Sometimes a training session doesn’t go as planned.
The ball goes down a bit too much, passes don’t find the mark, and the team just doesn’t seem to be on the same page.
If it was possible, I’d insert vision of today’s field work for use as an exemplar. It really didn’t quite click for the Eels this morning, and everything seemed to be just that much harder to execute in the final opposed session of the week.
But it’s not all bad news. They say the best learning comes from errors. Therefore, BA and his staff would have seen plenty to take away from today. More on that later.
Conditions were challenging as the sound of thunder became the prelude for the heavens opening up. Even our covered viewing area provided restricted shelter to the sweeping downpour. Still, rugby league is an outdoor winter sport, so that could hardly be used as an excuse for the less than acceptable football on display.
Then there’s the little matter of the Gold form today. It was a deserved three tries to two result and a focussed performance.
Fatigue was produced by alternating tackle and running drills, and the interspersing of four tackle touch footy during the opposed work. There was little time to rest. In fact, probably the only respite came when the play was stopped for a few choice words from BA. I couldn’t hear what was said, but I can make a fair guess.
Here’s how I saw the session:
Don’t be too alarmed by the criticisms that I’ve levelled at the team. There were positives to be found across the two hours, including:
* A clean break by Rhys Davies to set up the first try to the Golds. It was way too easy but credit to Davies for taking advantage of the opportunity. The 2019 Wenty half continues to push his claims for a contract upgrade and a potential bench spot.
* An 80 metre intercept try to Ethan Parry. A Blues shift to the left saw a pass not find its mark and Parry showed a clean pair of heels to streak away untouched.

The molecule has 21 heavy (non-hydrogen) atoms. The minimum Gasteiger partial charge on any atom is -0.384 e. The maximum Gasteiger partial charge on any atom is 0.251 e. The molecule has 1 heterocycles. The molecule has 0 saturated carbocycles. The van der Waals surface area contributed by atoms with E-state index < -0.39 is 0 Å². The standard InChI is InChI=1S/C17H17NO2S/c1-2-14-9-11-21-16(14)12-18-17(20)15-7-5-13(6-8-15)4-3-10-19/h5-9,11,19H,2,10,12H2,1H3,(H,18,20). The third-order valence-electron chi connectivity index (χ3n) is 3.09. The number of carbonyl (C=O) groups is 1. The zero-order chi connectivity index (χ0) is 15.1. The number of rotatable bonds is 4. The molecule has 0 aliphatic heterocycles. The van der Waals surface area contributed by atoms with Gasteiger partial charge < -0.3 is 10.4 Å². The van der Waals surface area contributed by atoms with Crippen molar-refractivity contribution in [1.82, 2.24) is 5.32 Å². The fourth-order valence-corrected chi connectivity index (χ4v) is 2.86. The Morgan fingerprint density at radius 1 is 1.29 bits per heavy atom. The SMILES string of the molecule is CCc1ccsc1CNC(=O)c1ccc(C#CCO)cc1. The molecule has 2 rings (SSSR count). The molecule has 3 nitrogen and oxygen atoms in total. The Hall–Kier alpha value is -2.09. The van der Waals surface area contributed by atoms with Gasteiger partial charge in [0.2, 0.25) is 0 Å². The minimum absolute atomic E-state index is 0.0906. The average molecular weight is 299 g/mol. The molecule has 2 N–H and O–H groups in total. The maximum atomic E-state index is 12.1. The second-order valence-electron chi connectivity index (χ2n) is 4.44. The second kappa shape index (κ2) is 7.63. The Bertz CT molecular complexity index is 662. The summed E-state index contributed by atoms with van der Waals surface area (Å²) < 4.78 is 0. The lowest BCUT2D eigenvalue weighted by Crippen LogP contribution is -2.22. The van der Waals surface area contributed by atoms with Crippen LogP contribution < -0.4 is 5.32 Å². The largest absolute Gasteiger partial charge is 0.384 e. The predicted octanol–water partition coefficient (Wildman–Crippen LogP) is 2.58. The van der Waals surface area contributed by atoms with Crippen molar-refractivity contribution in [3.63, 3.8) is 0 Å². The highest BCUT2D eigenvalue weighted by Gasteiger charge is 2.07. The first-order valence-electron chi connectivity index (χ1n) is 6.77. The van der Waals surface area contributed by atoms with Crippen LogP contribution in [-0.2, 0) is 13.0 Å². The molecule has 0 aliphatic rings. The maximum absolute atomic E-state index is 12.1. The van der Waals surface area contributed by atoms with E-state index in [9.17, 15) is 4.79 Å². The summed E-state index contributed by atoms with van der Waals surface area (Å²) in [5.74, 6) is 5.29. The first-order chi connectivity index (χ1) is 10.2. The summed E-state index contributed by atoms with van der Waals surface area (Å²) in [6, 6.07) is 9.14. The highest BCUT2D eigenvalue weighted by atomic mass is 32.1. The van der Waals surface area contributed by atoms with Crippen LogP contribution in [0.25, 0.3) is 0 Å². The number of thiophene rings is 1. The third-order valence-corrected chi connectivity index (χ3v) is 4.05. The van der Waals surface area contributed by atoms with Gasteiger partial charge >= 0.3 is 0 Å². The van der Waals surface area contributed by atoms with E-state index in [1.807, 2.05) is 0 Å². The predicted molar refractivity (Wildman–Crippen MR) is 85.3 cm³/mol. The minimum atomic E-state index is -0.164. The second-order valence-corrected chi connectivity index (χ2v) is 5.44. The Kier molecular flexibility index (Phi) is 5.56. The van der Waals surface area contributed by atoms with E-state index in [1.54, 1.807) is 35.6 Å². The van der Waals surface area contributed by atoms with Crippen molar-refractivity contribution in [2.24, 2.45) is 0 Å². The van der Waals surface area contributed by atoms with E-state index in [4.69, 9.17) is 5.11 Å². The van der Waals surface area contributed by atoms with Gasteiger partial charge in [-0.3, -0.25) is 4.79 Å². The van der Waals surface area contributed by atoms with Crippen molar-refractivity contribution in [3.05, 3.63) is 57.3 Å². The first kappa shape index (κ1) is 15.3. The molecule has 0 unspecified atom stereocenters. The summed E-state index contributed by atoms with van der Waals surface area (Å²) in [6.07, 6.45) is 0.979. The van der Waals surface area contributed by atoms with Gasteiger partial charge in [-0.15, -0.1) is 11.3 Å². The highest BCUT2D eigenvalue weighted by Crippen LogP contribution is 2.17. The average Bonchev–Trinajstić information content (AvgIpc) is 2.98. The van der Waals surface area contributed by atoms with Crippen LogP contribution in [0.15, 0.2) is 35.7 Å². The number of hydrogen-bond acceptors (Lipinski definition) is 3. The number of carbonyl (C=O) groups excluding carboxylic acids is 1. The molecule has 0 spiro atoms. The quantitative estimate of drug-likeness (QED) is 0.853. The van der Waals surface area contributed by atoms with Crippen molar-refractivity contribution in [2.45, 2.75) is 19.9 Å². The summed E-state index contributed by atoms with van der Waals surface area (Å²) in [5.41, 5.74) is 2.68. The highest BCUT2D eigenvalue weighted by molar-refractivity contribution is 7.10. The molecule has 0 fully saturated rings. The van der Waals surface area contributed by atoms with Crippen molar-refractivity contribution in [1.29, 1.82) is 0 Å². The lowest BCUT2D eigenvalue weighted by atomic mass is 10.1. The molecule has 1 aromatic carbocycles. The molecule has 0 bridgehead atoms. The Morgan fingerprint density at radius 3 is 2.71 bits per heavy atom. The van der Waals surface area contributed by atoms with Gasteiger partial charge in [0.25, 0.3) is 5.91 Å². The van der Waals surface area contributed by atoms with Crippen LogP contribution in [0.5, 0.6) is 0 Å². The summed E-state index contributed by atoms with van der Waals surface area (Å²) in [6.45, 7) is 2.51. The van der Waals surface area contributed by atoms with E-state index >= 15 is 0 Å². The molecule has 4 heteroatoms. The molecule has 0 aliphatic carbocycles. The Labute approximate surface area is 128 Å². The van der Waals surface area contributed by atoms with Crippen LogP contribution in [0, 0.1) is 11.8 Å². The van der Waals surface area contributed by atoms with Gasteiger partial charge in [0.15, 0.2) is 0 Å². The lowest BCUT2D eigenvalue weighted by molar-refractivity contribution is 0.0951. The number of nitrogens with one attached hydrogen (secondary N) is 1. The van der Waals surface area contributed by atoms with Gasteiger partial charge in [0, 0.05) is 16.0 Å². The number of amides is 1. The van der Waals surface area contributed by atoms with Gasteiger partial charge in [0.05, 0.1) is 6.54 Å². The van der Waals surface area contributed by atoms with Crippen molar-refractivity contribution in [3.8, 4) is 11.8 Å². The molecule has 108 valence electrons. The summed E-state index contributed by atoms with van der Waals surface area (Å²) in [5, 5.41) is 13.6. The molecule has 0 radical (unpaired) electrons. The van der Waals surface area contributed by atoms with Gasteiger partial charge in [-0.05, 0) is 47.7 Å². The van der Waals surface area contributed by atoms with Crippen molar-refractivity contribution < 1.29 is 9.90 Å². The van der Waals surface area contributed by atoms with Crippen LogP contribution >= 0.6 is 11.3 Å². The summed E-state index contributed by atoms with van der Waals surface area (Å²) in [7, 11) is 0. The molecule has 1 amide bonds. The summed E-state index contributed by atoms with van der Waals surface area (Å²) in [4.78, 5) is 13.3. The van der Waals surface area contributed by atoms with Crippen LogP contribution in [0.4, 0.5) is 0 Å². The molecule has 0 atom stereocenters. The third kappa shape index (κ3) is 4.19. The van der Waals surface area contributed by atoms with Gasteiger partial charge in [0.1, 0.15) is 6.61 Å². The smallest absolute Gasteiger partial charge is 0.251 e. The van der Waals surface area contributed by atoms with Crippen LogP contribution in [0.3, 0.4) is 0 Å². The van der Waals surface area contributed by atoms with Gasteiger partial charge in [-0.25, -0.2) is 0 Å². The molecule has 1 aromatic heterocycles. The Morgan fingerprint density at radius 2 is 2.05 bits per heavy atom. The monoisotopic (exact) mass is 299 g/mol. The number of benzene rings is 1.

* A try to Fergo on the back of impressive work by Moses on the right.
* An incisive run from Matto from around his own quarter that saw him surge 30 metres downfield.
* Sivo putting the finishing touches to a heads up play by Dylan Brown. The Gold winger had come infield to effect an essential tackle but was then stuck at marker, leaving that side of the field down a defender. Dylan didn’t need a second invitation to direct the following play down that side, and simple numbers advantage, combined with crisp passing, opened a passage for the big Fijian to score.
* Strong carries by the Blue’s back five in returning kicks. On his first carry of the session, it took four defenders to bring Sivo down.
* A more focussed back half of the opposed session, and the associated improved talk.
There was no shortage of moments that the coaches could look at in their review, but for mine the following summed up the substandard aspects:
* Far too many pushed plays put the Blues under pressure. The composure from a couple of players should have been much better.
* The Gold’s final try – there was too much space afforded to them.
* The Blue kickers couldn’t quite find the mark, with a number of kicks finding the dead ball line and gifting 20 metre re-starts.
A Quick Analysis
There’s actually a positive to be found in a session that doesn’t measure up.
From a preseason perspective it provides future coaching moments in addition to a reality check about where the team is at.
From the start of play today, it was obvious that some of the Blues didn’t have their head in the game. The talk wasn’t quite right, the timing was off, and the execution was poor. As mentioned earlier, a break in play saw the squad brought together for a few choice words. The footy definitely improved from there, but it remained below what the coaches would have desired.
The Apprentice Camp
The Eels website currently has media coverage of last week’s football apprentice camp. During their time together, the young players from Queensland, the Northern Territory, New Zealand and country NSW are provided with a variety of the experiences that NRL players might encounter in a typical week. As the lads learn a bit more about what’s required in professional football, the club also learns a bit more about what makes them tick.
This week saw another group of “apprentices” come into camp. This group was from New Zealand and Queensland and comprised players whose football schedule clashed with last week’s camp. I had the opportunity to meet the group as they watched this morning’s session with Eels recruitment manager, Anthony Field. Time with BA and Dylan Brown was slotted in for them after training finished.